(A database of artists/musicians/practitioners is in the process of being constructed on this website)

Recommendations from colleagues in other schools, specialist advisers and local arts organisations can also provide useful contacts.

 

However it is the responsibility of the school to ensure that the person selected is appropriate to the needs of the project and is suitable to work in a school.

 

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5   Initial Meetings

 

When a practitioner has been selected it is important for the school to hold a preliminary meeting

with the person to clearly establish and agree what the project will involve and how and when it will take place. The cost of such a meeting may need to be included in the budget for the project.

 

At this meeting issues discussed should include:

  • Setting of clear aims and objectives for the residency / project which are agreed and understood by both the school and the professional practitioner.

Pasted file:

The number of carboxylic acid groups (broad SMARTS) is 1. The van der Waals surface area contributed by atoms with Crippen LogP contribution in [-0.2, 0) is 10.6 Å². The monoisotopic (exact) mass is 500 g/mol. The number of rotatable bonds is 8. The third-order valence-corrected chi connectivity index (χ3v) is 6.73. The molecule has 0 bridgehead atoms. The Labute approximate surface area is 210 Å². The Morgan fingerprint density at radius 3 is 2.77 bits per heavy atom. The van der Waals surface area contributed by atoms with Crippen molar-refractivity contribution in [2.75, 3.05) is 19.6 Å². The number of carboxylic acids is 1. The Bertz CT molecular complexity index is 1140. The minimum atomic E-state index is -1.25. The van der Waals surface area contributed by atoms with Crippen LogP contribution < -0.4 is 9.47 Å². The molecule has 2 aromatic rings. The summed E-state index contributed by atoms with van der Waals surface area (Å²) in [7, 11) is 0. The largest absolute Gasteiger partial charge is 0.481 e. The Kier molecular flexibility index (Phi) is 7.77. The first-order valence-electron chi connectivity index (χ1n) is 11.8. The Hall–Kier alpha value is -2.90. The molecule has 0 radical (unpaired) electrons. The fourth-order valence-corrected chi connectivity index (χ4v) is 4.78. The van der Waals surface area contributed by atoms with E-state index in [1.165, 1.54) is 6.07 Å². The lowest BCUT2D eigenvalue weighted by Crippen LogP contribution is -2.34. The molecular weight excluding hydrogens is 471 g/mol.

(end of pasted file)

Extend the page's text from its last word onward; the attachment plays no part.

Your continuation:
•  Establishing success criteria that will help to monitor and evaluate the outcomes of the project.
  •  Selecting the pupils to be involved (projects are most likely to succeed when they have been targeted at specific pupils or groups.)

Agree the introductory activities or skill building exercises to be undertaken by the school in preparation for the project.

Decide how the project will culminate or how the gains from the residency can be disseminated to impact on the wider school community.

  

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6   Identify practical issues

 

Early preparation and organisation of practical requirements will help the residency run smoothly.

 

Workspace: discuss and consider what accommodation / working environment will be required. e.g. a writer may require a quiet working area or a theatre company may require a performance area of a minimum size. Such shared spaces as library, hall, gym may need prior booking and alternative spaces allocated for regular classes.